John] 1793-1863 [Russell.

The history of the war, betwee the United States and Great-Britain, which commenced in June, 1812, and closed in Feb. 1815 .. online

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U. 8. tVijrale C )n.stitntion, M.iy, — 1815.

SIR— 0.1 the 20th oi February last, (he Island of
Madeira bearnitr about W. S. W. distant tJU leagues,
we fell in with his Britannic Majesty's two shi[>s of
war, the Cyane and Levant, ami brought them to ac-
tion about G o'clock in the eveaing, both of which
after a spirited engagement of 40 minutes, surrender-
ed to the ship under my command.

Considering the adva .tages derived by the enemy,
from a divided and more active force, as also Iheir
superiority m the weight and number of guns, I deem
tiie s[)eedy and decisive result of this action the strong-
est assurance which can be given to the government,
that ail did their duty, and gallantly supported the
reputation of American seamen.

Inclosed is a list of the killed and wounded ; also
a statement of the actual force of the enemy, and the
miinber killed and wounded on board their ships as
near as could be ascertained.

I have the honor to be, &c.



32 twenty -four pounders. — 20 thirty -two pounders. —
62 guns. Otiicers, men and boys 4(56. Killed 3 —
wounded 12.


22 thirty-two pounders — 10 eighteen do. — 2 twelve
do. — 2 brass swivels — officers, men and boys 180.
Kdled 12— wounded 23.


18 thiit,-two ((ounders — 2 nine do. — 1 t\selvedo.
o&cers, men and boys 156. Killed 23 — wounded 16.

^ ' ...<^'«'-„n^





Washington, Oct. 10, 1814.
Ta the Senate and House of tiepresentatives of

the United States.
I lay before congress communications just received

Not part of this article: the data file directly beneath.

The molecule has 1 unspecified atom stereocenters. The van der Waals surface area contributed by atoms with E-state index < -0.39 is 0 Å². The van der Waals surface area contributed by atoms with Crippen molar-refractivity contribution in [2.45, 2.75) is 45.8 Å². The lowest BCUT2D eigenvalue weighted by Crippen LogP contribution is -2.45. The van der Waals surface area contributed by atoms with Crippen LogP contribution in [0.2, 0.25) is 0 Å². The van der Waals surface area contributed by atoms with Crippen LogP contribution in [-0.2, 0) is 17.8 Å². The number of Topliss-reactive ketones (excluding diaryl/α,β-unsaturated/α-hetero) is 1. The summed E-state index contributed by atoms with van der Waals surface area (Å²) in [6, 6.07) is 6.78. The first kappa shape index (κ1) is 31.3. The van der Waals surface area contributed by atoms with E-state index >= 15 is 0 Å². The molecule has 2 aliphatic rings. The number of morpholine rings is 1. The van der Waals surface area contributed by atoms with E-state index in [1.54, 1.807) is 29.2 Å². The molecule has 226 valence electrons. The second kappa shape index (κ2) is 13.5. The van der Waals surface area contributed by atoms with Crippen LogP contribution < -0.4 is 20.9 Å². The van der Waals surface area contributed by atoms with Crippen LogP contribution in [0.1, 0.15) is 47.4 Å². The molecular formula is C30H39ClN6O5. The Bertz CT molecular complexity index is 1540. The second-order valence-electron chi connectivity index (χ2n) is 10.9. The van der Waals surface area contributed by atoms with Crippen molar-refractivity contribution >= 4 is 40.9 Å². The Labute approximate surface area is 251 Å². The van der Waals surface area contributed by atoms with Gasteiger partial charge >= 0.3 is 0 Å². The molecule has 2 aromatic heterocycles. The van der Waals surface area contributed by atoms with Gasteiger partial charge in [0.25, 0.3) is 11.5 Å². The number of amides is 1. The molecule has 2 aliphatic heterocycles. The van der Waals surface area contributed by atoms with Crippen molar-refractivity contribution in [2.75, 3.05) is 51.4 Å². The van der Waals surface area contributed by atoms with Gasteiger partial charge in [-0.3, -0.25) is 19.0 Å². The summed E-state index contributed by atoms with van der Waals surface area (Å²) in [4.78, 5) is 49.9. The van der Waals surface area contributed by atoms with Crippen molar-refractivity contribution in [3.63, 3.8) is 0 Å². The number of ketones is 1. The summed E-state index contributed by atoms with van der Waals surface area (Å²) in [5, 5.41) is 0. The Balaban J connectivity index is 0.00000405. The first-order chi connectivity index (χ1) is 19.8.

from the Plenipotentiaries of the U. S. charged with
negociating peace with Great Britain ; shewing the
conditions on which alone that government is willing
to put ao. end to the war,


Copy of a letter from Messrs. Adams, Bayard^ Clay,
and liitssell, to Mr. Monroe, Secretary of State*
Ghint, August 12th, 1814.
SIR— We have the honor to inform you that the
British commissioners, lord Gambier, Henry Goul-
burn, Esq. and Wilham Atlams, Esq. arrived in this
city on Saturday evening, the sixth inst. The day af-
ter their arrival, Mr. Baker, their Secretary, called
upon us to give us notice of the fact, and to propose a
meeting, at a certain hour, on the ensuing day. The
place having been agreed upon, we accordingly met,
at 1 o'^clock, on Monday, the eighth inst.

We enclose, herewith, a copy of the full powers
exhibited by the British commissioners, at that con-
ference ; which was opened on their part by an ex-
pression of the sincere and earnest desire of their
governmeat, thai the negociatioii might result in a
solid peace, honorable to both parties. They, at the
same time declared, that no events which had occur-
red since the first proposal for this negociation, had
altered the pacific disposition of their government, or
varied its views as to the terms upon which it was will-
in^g to conclude the peace.


We answered, that we heard these declarations
with great satisfaction, and that onr government had
acceded to the proposal ot negocialion, with the most
sincere desire to put an end to the ditierences which
divided the two countrits, and to lay upon just and
liberal grounds the foundation of a peace which, secur-
ing- the rights and interests of hoth nations, should
unite them by lasting bonds of amity.

The British commissioners then stated the follow*